No Sign That Philip Vasyli Wound Was Self-Inflicted

Donna Vasyli outside court at an earlier appearance.

Donna Vasyli outside court at an earlier appearance.


Tribune Staff Reporter


A FIVE inch-deep stab wound in the neck that killed a millionaire podiatrist had no signs of a self-inflicted wound, a jury heard yesterday.

Dr Caryn Sands, a pathologist with 17 years medical experience, revealed on the ninth day of Donna Vasyli’s murder trial that if a person, such as 59-year-old Philip Vasyli, had inflicted that degree of harm to himself, she would have expected to see a “stab wound to the chest, or cutting wounds to the wrist or neck”.

The victim would have died within minutes of receiving the injury, the witness said.

The court also heard that the victim did not have any apparent defensive wounds on his hands but there were scratches on his back and some bruises on his buttocks and thighs.

In yesterday’s proceedings, prosecutor Neil Braithwaite asked Dr Sands if she performed an autopsy on Mr Vasyli on March 31.

“Yes,” the pathologist said.

“What were your findings?” the prosecutor asked.

“Mr Vasyli died from a stab wound to the neck. It was on the left side of the neck, down the left side of the clavicle and it was approximately five and three-quarters of an inch deep,” the jury heard from the witness.

“And the direction of the wound?” Mr Braithwaite asked.

“It was back to front, left to right and then downward,” Dr Sands said, using a pen to illustrate the direction for the jury.

The prosecutor asked Dr Sands if she made any other observations during the autopsy. Dr Sands said there was more dried blood on Mr Vasyli’s right hand than left, “which suggests that hand was in close proximity to the wounded area.”

The prosecutor asked the witness how long it would have taken for rigor mortis (stiffening of the muscle) to be visible.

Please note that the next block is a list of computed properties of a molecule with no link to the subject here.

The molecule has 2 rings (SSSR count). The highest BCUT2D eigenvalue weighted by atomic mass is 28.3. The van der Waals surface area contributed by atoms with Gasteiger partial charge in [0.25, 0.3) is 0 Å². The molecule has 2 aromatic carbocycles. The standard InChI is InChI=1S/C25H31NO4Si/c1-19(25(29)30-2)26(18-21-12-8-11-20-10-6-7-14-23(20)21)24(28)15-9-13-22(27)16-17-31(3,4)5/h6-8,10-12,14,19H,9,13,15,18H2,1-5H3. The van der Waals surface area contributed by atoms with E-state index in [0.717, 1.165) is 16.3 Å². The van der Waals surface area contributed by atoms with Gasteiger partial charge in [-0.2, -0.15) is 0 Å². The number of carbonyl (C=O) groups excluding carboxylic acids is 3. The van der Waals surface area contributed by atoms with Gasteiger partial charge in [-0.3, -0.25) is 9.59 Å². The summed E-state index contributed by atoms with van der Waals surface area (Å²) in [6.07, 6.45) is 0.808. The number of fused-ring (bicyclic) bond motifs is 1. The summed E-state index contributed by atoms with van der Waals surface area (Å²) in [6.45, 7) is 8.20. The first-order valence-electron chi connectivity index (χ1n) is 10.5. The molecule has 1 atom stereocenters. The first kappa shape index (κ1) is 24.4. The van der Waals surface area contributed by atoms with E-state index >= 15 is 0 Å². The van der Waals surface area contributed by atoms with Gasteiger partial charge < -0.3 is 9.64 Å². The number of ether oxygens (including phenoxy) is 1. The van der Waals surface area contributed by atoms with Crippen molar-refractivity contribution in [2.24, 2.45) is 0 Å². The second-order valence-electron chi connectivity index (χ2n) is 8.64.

“It takes two to four hours for rigor mortis to be noticeable and 12 hours for it to be at its peak,” the witness said.

Dr Sands said the wound was caused by a sharp object.

She was also asked about defense wounds and noted that she found no cuts on his hands, arms or other areas of his limbs to indicate that he was defending himself.

She did, however, find “superficial scratches” on his back and “bruising” to his buttocks and thigh.

“How long would it have taken for the person to succumb to that injury?” Mr Braithwaite asked.

“The injury severed a major blood vessel in the neck, a left artery that comes off of the aorta in the heart but it depends on how fast the heart was beating,” Dr Sands said, adding that she also found “blood going into his chest.”

“It can be up to minutes before he goes into shock and loses consciousness. And another minute more he would die because of lack of oxygen to the brain,” the jury was told.

In cross-examination, Elliot Lockhart, QC, asked the pathologist if “it is possible for the wound to be self-inflicted.”

“It’s possible,” Dr Sands said.

“There’s some evidence that he fell down a staircase and pulled down a picture portrait with glass shattering. Could that have caused the wounds you also found?” the accused’s lawyer asked.

“Stairs, I don’t know but they are consistent with blunt force trauma,” Dr Sands said.

In re-examination, Mr Braithwaite asked the pathologist: “Is it probable the injury was self-inflicted?”

“Nothing is absolute but characteristically, single stab wounds are usually in the chest,” the pathologist said, adding that she would also expect cutting wounds to the neck or wrist in such an instance.

Prior to her evidence, the jury was taken to Old Fort Bay where the murder occurred for a walkthrough of the crime scene and the property.

However, the media was not allowed past the entrance of the gated community.

On Monday, it was revealed in the report of forensic analyst Samantha Wandzek that the black-handled knife allegedly used to fatally stab Mr Vasyli at his Old Fort Bay home on March 24 did not contain any DNA belonging to his widow.

The trial resumes today at 10.30am before Acting Chief Justice Stephen Isaacs.

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